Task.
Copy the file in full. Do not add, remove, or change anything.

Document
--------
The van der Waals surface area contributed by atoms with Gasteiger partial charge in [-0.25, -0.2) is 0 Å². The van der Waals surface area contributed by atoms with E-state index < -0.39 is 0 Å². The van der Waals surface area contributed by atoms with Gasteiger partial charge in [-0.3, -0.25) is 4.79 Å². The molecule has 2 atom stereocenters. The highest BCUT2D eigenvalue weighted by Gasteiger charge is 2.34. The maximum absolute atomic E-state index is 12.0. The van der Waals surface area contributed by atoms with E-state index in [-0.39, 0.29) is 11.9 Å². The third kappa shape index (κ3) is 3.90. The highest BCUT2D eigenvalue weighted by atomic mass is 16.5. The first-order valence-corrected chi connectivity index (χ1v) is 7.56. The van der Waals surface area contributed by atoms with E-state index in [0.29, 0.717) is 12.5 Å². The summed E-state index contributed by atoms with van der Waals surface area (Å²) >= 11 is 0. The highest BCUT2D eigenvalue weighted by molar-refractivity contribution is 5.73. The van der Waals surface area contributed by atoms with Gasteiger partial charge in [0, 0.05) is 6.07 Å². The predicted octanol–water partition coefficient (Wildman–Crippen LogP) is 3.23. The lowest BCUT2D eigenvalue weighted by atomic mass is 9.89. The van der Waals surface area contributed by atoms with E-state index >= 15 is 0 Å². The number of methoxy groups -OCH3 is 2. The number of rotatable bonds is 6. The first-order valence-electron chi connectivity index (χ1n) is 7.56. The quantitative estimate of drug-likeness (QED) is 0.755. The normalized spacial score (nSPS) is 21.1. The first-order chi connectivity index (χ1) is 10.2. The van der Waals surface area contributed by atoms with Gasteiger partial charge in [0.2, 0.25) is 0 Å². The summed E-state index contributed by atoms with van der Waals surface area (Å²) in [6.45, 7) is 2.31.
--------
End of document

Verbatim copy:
The van der Waals surface area contributed by atoms with Gasteiger partial charge in [-0.25, -0.2) is 0 Å². The van der Waals surface area contributed by atoms with E-state index < -0.39 is 0 Å². The van der Waals surface area contributed by atoms with Gasteiger partial charge in [-0.3, -0.25) is 4.79 Å². The molecule has 2 atom stereocenters. The highest BCUT2D eigenvalue weighted by Gasteiger charge is 2.34. The maximum absolute atomic E-state index is 12.0. The van der Waals surface area contributed by atoms with E-state index in [-0.39, 0.29) is 11.9 Å². The third kappa shape index (κ3) is 3.90. The highest BCUT2D eigenvalue weighted by atomic mass is 16.5. The first-order valence-corrected chi connectivity index (χ1v) is 7.56. The van der Waals surface area contributed by atoms with E-state index in [0.29, 0.717) is 12.5 Å². The summed E-state index contributed by atoms with van der Waals surface area (Å²) >= 11 is 0. The highest BCUT2D eigenvalue weighted by molar-refractivity contribution is 5.73. The van der Waals surface area contributed by atoms with Gasteiger partial charge in [0, 0.05) is 6.07 Å². The predicted octanol–water partition coefficient (Wildman–Crippen LogP) is 3.23. The lowest BCUT2D eigenvalue weighted by atomic mass is 9.89. The van der Waals surface area contributed by atoms with E-state index >= 15 is 0 Å². The number of methoxy groups -OCH3 is 2. The number of rotatable bonds is 6. The first-order valence-electron chi connectivity index (χ1n) is 7.56. The quantitative estimate of drug-likeness (QED) is 0.755. The normalized spacial score (nSPS) is 21.1. The first-order chi connectivity index (χ1) is 10.2. The van der Waals surface area contributed by atoms with Gasteiger partial charge in [0.2, 0.25) is 0 Å². The summed E-state index contributed by atoms with van der Waals surface area (Å²) in [6.45, 7) is 2.31.